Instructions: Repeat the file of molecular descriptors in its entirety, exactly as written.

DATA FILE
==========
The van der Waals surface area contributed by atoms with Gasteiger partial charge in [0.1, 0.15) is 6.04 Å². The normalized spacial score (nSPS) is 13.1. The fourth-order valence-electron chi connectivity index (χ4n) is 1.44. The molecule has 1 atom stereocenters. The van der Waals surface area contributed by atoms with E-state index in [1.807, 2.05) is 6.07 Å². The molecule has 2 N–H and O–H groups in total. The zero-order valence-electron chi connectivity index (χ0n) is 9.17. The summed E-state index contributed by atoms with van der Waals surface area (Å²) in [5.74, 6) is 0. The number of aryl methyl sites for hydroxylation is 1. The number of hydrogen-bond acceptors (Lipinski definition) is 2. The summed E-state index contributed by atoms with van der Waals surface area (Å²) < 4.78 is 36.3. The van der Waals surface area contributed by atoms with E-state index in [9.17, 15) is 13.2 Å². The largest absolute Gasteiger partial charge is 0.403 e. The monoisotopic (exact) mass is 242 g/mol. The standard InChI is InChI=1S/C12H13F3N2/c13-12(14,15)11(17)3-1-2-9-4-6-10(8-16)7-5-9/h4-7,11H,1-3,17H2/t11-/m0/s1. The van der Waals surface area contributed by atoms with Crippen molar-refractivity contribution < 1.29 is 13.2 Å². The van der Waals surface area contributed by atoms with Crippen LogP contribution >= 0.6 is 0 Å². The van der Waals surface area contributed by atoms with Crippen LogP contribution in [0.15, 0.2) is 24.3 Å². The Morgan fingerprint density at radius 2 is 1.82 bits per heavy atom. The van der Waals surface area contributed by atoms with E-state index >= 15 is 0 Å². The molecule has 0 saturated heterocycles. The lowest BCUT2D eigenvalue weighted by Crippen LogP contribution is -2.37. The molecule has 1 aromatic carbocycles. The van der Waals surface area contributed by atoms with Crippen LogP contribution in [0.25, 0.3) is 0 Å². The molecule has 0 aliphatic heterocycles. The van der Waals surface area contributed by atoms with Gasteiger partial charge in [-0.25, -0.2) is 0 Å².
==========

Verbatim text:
The van der Waals surface area contributed by atoms with Gasteiger partial charge in [0.1, 0.15) is 6.04 Å². The normalized spacial score (nSPS) is 13.1. The fourth-order valence-electron chi connectivity index (χ4n) is 1.44. The molecule has 1 atom stereocenters. The van der Waals surface area contributed by atoms with E-state index in [1.807, 2.05) is 6.07 Å². The molecule has 2 N–H and O–H groups in total. The zero-order valence-electron chi connectivity index (χ0n) is 9.17. The summed E-state index contributed by atoms with van der Waals surface area (Å²) in [5.74, 6) is 0. The number of aryl methyl sites for hydroxylation is 1. The number of hydrogen-bond acceptors (Lipinski definition) is 2. The summed E-state index contributed by atoms with van der Waals surface area (Å²) < 4.78 is 36.3. The van der Waals surface area contributed by atoms with E-state index in [9.17, 15) is 13.2 Å². The largest absolute Gasteiger partial charge is 0.403 e. The monoisotopic (exact) mass is 242 g/mol. The standard InChI is InChI=1S/C12H13F3N2/c13-12(14,15)11(17)3-1-2-9-4-6-10(8-16)7-5-9/h4-7,11H,1-3,17H2/t11-/m0/s1. The van der Waals surface area contributed by atoms with Crippen molar-refractivity contribution < 1.29 is 13.2 Å². The van der Waals surface area contributed by atoms with Crippen LogP contribution >= 0.6 is 0 Å². The van der Waals surface area contributed by atoms with Crippen LogP contribution in [0.15, 0.2) is 24.3 Å². The Morgan fingerprint density at radius 2 is 1.82 bits per heavy atom. The van der Waals surface area contributed by atoms with E-state index >= 15 is 0 Å². The molecule has 0 saturated heterocycles. The lowest BCUT2D eigenvalue weighted by Crippen LogP contribution is -2.37. The molecule has 1 aromatic carbocycles. The van der Waals surface area contributed by atoms with Crippen LogP contribution in [0.25, 0.3) is 0 Å². The molecule has 0 aliphatic heterocycles. The van der Waals surface area contributed by atoms with Gasteiger partial charge in [-0.25, -0.2) is 0 Å².